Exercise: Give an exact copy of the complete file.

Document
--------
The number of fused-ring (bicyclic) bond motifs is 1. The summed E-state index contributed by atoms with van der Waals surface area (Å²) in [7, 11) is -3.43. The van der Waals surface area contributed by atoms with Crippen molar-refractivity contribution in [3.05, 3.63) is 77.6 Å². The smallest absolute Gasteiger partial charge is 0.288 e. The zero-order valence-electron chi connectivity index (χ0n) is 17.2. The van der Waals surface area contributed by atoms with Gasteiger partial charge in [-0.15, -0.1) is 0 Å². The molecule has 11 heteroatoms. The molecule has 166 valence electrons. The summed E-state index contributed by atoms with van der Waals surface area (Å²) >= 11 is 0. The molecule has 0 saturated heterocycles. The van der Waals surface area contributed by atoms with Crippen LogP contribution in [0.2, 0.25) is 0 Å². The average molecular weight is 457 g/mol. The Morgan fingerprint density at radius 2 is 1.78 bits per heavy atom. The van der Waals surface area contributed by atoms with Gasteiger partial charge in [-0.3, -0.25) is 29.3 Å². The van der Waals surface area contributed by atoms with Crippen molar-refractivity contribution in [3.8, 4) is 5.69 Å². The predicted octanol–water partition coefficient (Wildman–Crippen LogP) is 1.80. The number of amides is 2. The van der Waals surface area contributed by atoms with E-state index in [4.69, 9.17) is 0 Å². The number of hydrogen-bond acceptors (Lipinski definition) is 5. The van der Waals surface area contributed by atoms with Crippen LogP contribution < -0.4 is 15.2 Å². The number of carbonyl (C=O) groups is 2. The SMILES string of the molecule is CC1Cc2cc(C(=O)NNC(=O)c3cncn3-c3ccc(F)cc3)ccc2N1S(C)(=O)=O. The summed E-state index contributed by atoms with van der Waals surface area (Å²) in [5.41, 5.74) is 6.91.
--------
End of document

The number of fused-ring (bicyclic) bond motifs is 1. The summed E-state index contributed by atoms with van der Waals surface area (Å²) in [7, 11) is -3.43. The van der Waals surface area contributed by atoms with Crippen molar-refractivity contribution in [3.05, 3.63) is 77.6 Å². The smallest absolute Gasteiger partial charge is 0.288 e. The zero-order valence-electron chi connectivity index (χ0n) is 17.2. The van der Waals surface area contributed by atoms with Gasteiger partial charge in [-0.15, -0.1) is 0 Å². The molecule has 11 heteroatoms. The molecule has 166 valence electrons. The summed E-state index contributed by atoms with van der Waals surface area (Å²) >= 11 is 0. The molecule has 0 saturated heterocycles. The van der Waals surface area contributed by atoms with Crippen LogP contribution in [0.2, 0.25) is 0 Å². The average molecular weight is 457 g/mol. The Morgan fingerprint density at radius 2 is 1.78 bits per heavy atom. The van der Waals surface area contributed by atoms with Gasteiger partial charge in [-0.3, -0.25) is 29.3 Å². The van der Waals surface area contributed by atoms with Crippen molar-refractivity contribution in [3.8, 4) is 5.69 Å². The predicted octanol–water partition coefficient (Wildman–Crippen LogP) is 1.80. The number of amides is 2. The van der Waals surface area contributed by atoms with E-state index in [4.69, 9.17) is 0 Å². The number of hydrogen-bond acceptors (Lipinski definition) is 5. The van der Waals surface area contributed by atoms with Crippen LogP contribution < -0.4 is 15.2 Å². The number of carbonyl (C=O) groups is 2. The SMILES string of the molecule is CC1Cc2cc(C(=O)NNC(=O)c3cncn3-c3ccc(F)cc3)ccc2N1S(C)(=O)=O. The summed E-state index contributed by atoms with van der Waals surface area (Å²) in [5.41, 5.74) is 6.91.